In the year 2159, two classes of people exist: the very wealthy, who live on a pristine man-made space station called Elysium, and the rest, who live on an overpopulated, ruined Earth. Secretary... View more >
strong bloody violence and language throughout
Starring Matt Damon, Jodie Foster, Sharlto Copley... View more >
Please Note: Reader Reviews are submitted by the readers of The BigScreen Cinema Guide and represent their own personal opinions regarding this movie, and do not represent the views of The BigScreen Cinema Guide, or any of its associated entities.
A better science fiction movie in recent months. The movie is directed by Neil Blomkamp who directed the 2009 movie "District 9" which it was nominated an Oscar for Best Picture. I disagree, I think "500 Days of summer" should have gotton that noed instead. But never mind, here's a science fiction that is very smart and very daring. The year is 2159 and two classes emerge; the wealty who live on a huge space station named "Elysium" while the poor live on the dirty overpopulated Earth. There are people who wanted to go there, just to cure on uncurable dieases. Getting there is difficult, you either getting shot down or if you did get there, you will arrested and deported. Matt Damon plays a worker on Earth. After he was injured in an industrial accidengt, he vow to get into Elysium to get cure, but first he must do a few tasks to get there. I like the way that the planet Eart was protrayal,Dirty, dusty, with lots of old buildings, while Elysium is a nice wonder place to live. You'll be thinking about the movie.
Some dialogue hard to understand.
A shoot-'em-up gone awry describes this clinker. Some of the lines are so poorly written, you'd think a 6th grader wrote it.
Enough already with all the films showing doom for the U.S. in the future. This film is reminiscent of the Grade B films of monster beasties from the 1950's. Some of the lines are so ridiculous, it's almost funny.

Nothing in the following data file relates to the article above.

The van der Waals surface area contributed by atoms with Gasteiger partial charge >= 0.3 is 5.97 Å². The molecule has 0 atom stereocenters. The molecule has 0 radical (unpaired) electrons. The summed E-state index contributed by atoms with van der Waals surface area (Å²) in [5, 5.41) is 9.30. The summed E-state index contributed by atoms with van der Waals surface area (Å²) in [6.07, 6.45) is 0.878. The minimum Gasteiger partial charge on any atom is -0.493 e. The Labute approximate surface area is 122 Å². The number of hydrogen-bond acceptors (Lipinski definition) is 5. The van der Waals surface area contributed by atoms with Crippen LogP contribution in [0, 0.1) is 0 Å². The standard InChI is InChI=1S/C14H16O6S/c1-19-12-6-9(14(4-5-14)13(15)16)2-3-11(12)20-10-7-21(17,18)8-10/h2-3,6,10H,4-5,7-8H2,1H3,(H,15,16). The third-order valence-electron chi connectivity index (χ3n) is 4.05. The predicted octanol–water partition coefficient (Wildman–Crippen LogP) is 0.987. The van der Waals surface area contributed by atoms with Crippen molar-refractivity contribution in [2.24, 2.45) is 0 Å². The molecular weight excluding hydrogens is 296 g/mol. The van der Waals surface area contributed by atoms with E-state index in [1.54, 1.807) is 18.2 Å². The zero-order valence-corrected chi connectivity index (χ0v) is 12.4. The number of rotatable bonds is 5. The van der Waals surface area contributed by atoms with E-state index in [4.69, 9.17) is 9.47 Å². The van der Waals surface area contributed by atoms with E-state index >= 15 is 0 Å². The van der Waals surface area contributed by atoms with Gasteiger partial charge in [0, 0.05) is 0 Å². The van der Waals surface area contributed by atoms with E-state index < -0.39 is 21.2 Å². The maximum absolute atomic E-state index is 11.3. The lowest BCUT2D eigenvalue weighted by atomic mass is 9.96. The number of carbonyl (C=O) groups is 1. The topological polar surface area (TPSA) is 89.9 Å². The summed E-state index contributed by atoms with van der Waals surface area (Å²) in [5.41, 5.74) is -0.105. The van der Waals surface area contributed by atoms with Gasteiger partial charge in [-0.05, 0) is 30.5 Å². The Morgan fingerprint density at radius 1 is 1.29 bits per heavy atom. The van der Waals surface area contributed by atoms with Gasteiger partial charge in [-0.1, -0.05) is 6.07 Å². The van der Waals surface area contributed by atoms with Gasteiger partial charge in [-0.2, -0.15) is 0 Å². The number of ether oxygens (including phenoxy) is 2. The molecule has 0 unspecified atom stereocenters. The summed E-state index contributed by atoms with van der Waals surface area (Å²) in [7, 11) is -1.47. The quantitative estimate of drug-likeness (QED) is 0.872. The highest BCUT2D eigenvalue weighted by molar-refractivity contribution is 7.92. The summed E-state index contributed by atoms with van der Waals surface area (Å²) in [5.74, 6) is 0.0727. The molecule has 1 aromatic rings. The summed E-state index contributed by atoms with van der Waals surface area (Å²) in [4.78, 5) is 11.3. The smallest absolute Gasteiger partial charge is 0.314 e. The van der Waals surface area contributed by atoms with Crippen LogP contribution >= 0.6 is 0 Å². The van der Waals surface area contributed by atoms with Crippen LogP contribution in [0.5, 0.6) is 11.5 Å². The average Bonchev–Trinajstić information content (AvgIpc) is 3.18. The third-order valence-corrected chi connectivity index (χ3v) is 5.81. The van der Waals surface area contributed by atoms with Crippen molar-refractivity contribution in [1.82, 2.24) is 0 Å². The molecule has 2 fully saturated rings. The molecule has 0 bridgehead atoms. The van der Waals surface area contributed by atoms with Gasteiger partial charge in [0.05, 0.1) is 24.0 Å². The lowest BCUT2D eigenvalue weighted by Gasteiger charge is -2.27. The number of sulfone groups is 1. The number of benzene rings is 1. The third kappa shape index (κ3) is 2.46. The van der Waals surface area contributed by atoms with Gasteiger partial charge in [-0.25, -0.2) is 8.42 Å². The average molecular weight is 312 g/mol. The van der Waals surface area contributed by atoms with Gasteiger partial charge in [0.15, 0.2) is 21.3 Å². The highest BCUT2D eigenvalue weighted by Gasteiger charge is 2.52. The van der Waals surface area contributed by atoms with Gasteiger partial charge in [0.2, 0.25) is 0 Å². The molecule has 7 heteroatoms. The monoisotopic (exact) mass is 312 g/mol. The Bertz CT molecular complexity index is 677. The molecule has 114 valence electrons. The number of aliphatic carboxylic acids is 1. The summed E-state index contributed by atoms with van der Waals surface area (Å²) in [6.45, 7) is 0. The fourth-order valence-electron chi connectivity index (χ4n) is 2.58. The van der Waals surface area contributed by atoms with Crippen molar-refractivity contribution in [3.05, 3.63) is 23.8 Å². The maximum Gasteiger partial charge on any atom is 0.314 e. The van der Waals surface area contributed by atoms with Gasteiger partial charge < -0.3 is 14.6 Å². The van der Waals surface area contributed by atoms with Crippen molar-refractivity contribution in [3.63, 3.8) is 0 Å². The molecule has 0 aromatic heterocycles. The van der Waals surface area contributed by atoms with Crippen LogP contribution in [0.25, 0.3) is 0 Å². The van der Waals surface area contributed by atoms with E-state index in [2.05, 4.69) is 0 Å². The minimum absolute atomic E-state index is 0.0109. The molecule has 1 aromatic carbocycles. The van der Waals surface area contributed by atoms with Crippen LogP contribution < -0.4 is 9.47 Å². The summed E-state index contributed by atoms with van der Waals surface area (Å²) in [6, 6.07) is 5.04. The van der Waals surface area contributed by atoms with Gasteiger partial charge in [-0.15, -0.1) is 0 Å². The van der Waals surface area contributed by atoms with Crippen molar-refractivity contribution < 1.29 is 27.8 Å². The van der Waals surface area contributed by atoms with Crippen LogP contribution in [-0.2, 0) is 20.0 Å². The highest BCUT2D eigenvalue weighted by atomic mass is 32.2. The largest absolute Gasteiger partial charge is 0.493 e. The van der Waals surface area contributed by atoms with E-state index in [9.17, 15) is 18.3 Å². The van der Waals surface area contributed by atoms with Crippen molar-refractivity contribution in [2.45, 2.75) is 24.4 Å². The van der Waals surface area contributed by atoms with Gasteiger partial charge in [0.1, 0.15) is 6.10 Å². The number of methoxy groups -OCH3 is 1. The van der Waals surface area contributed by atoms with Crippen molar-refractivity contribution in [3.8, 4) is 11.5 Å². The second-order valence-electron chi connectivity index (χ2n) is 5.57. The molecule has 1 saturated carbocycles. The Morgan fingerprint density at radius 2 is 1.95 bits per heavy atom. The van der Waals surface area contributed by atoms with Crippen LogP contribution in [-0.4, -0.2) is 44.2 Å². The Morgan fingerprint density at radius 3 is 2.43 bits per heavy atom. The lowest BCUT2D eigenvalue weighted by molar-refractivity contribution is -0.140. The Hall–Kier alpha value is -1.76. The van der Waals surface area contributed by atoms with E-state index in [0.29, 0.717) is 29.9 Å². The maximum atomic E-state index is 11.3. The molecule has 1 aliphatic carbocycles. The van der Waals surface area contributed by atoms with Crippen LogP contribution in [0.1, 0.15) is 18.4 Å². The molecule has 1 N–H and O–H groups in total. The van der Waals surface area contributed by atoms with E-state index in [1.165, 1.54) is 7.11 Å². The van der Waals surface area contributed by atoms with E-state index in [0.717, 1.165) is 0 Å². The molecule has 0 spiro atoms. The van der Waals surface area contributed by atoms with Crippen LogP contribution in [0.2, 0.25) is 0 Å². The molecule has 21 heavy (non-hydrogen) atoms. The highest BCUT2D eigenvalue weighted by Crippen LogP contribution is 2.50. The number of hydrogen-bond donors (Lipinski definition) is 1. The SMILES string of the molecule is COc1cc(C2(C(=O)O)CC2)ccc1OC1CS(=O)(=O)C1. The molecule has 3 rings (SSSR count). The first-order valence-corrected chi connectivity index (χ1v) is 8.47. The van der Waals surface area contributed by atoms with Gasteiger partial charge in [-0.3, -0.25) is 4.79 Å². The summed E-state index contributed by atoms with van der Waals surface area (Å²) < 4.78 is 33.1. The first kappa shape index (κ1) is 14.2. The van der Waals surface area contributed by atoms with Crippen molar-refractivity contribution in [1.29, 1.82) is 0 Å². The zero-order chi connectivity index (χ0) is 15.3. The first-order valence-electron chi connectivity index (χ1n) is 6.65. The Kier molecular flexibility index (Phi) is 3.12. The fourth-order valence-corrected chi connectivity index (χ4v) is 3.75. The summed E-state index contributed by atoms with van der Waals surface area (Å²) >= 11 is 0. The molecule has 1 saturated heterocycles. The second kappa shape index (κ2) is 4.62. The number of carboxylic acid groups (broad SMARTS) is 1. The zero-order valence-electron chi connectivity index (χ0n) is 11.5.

I enjoyed Neill Blomkamp's "District 9" from 2009, as I thought it used science fiction and aliens to convey a story that anyone could relate to, while doing it with a style that was original. It's the movie that put Sharlto Copley on the map, and he returns in a fairly significant role here in "Elysium."
Leading the list of names, though, is Matt Damon as our protagonist. Supported by Copley's excellent performance as a live-wire field agent for Jodie Foster's power-hungry, Elysium-living villain, Damon plays an everyman factory worker stuck on what's left of Earth after those with money left for the aforementioned Elysium, a space station that has all the comforts of home, at least, before home became a desolate wasteland.
The storyline of Damon's past and his relationship with Alice Braga's Frey seemed incomplete, almost as though too much was edited out.
While I liked the ending, I didn't feel nearly as connected with Damon's character as I remember being with Copley's turn as a low-level government agent who becomes embroiled what was basically a story of immigration and how the alien "immigrants" were treated. This story was also much more straight-forward, with little allegorical meaning beyond the typical struggle between the "haves" and "have-nots" which has been done so many times before.
Those criticisms aside, though, Elysium is still an enjoyable movie. It's "Good" but not "See Now!" material.
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